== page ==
Guilty Pleasures

Thanks to my English degrees, teaching experience, and career as an editor, it should be no surprise that I’m a big ol’ book geek. A room in our house is dedicated to books, yet even that isn’t nearly room enough (I’m by no means the only book geek living under this roof!). My daughter is named after a Shakespearean character.

However, my bookishness has changed over the years, in response to two big things I wish I’d done differently.

1. Like many soon-to-be literature majors, I started out kind of snobby (yeah, this goes back at least as far as high school). I only wanted to read “good” books—those considered classics, or on one of those “100 Books Everyone Ought to Read” lists, etc. I turned my nose up at what I considered to be trash. It was only about 15 years or so ago that I learned how much fun I was missing. The sad thing is that I’ve forever missed my opportunity to really enjoy a lot of stuff. For instance, I’ve tried to go back and catch up on a lot of the fantasy series that apparently everyone I know read back when they were 14, but I’m no longer an angsty teen. I can see why people like them, but I’m too much of a grownup not to want to smack some sense into some of those characters. (I contradict myself somewhat on this later. Stay tuned!)

2. When I was in college, my homework was pretty much “more reading every day than any human can reasonably do.” Like any self-respecting English major, I learned to fake my way through class discussion, essays, and even major papers without actually finishing the book. However, I also decided that I wasn’t allowed to read for pleasure until I’d finished reading what was required. But since I could never finish all my required reading, I never got to read for pleasure. I got out of the habit of reading for fun, which had been one of my greatest joys all through my childhood. And when people stopped assigning reading to me, I pretty much stopped reading. I don’t remember exactly when I started again, but I’ve been reading voraciously ever since, trying to make up for that dead zone I can never get back. Now I make sure I take some time to read every day, even if it’s just 10 minutes before bed.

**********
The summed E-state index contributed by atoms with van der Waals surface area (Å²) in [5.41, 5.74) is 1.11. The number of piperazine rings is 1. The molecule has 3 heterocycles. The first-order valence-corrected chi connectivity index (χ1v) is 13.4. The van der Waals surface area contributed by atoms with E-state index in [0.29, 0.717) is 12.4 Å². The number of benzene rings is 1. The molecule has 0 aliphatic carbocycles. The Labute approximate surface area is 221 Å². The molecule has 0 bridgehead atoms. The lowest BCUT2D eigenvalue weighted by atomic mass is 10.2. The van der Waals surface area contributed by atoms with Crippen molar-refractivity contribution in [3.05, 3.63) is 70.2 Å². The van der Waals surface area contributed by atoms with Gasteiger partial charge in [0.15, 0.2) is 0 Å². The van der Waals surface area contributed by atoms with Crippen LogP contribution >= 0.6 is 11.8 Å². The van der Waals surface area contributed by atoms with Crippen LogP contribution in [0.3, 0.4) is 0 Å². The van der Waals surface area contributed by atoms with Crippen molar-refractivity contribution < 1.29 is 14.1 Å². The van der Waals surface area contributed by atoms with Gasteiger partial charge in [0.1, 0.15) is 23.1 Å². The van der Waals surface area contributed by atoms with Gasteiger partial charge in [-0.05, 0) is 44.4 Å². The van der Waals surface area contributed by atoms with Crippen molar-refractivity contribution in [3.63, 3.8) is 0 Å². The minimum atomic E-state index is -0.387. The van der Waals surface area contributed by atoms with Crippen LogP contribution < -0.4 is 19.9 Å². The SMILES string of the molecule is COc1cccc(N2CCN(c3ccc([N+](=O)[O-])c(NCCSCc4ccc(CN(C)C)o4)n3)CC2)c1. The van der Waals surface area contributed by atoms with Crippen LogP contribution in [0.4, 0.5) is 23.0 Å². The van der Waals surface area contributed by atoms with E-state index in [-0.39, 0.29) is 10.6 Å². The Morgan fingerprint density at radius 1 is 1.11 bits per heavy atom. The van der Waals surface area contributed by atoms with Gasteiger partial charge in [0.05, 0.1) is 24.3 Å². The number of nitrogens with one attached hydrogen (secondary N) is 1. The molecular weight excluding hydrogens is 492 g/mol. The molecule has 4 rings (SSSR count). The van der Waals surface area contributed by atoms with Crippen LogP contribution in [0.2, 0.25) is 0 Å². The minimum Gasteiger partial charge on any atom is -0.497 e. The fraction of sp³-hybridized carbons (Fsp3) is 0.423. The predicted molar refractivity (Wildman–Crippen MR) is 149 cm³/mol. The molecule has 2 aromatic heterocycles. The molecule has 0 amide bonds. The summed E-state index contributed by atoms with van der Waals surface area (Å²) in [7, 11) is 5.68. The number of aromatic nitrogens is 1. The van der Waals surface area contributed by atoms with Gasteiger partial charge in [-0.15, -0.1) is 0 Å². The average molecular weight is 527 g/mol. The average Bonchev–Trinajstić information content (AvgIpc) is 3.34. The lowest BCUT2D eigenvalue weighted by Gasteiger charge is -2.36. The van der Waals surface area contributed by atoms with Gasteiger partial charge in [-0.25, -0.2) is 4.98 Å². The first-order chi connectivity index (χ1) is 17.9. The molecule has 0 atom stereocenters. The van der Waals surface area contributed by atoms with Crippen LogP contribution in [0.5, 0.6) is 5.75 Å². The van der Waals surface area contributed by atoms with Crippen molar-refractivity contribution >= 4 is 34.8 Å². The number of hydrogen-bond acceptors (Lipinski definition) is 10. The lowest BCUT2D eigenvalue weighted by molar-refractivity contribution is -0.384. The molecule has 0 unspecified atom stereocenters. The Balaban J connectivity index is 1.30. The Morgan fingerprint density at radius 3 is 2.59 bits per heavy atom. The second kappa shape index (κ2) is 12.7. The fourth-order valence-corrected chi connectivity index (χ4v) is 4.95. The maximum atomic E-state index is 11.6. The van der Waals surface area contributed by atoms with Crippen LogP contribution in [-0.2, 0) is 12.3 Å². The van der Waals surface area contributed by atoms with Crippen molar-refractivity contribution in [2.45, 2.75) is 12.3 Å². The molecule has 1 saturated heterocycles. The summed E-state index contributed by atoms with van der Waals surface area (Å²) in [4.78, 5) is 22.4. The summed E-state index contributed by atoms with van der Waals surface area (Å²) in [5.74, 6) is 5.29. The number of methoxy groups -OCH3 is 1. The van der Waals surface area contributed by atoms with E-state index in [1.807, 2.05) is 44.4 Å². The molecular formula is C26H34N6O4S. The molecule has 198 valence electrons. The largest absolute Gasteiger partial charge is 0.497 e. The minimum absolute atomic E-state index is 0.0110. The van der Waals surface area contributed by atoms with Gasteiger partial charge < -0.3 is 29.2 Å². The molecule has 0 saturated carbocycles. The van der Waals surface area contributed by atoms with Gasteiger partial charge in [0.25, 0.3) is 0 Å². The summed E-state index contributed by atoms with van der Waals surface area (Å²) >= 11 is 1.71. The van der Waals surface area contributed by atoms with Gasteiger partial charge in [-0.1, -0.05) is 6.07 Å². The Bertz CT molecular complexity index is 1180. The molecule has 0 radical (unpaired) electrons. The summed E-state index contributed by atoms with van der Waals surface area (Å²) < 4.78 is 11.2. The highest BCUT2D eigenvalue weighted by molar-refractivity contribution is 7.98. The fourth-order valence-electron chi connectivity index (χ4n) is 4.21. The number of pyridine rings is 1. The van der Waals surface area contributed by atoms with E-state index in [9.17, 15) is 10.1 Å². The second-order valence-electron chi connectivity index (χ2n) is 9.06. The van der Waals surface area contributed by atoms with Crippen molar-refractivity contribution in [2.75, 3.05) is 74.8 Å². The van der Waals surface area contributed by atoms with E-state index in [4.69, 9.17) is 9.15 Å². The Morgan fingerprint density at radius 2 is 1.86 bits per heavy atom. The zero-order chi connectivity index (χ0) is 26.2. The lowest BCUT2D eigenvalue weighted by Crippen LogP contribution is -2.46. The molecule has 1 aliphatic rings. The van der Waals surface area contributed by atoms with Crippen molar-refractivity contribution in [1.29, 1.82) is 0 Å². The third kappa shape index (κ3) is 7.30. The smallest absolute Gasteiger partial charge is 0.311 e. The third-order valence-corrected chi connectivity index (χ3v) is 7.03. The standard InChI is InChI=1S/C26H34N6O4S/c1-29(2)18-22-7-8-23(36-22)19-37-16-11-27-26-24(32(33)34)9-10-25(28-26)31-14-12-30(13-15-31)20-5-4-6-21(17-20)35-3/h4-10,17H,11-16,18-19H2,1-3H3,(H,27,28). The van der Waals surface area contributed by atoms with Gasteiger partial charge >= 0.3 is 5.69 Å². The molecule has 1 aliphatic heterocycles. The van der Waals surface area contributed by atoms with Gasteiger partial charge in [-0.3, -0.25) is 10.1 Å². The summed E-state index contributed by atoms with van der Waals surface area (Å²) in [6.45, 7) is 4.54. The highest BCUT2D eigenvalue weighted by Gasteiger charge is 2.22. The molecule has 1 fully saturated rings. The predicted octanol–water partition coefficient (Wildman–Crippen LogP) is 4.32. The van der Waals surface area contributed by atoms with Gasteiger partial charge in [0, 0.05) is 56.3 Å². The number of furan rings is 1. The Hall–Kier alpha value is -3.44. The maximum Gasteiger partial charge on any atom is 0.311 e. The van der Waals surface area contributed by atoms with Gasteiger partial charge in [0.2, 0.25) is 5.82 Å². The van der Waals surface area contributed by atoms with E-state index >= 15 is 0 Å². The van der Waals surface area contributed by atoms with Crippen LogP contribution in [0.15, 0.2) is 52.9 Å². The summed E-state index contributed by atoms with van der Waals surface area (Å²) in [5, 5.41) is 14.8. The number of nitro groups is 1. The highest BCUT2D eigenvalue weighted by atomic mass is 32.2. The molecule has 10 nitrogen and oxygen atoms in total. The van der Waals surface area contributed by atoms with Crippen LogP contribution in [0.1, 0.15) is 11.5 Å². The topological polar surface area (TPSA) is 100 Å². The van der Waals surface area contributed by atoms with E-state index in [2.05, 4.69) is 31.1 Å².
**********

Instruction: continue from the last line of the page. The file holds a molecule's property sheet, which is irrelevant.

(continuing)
So now I’m reading all kinds of fun stuff. I do enjoy the big epic books, but I intersperse them with light, fun, fast-paced, usually romantic and/or exciting stuff. I have a high tolerance for silly plots as long as there are characters I can identify with and want to hang out with. Reading is my downtime, where I escape all the other things I probably really ought to be doing and I go somewhere where no one expects anything of me. I read a lot of fantasy and supernatural stuff, and I love a good “historical” romance (“historical” in quotes because I’m nowhere near enough of a history geek to quibble with inaccuracies unless they’re glaringly awful). I can now appreciate the appeal of a well-written romance—the predictability is almost comforting. There’s no question of where the story is headed, so you can relax and just enjoy whatever route the author takes to get there.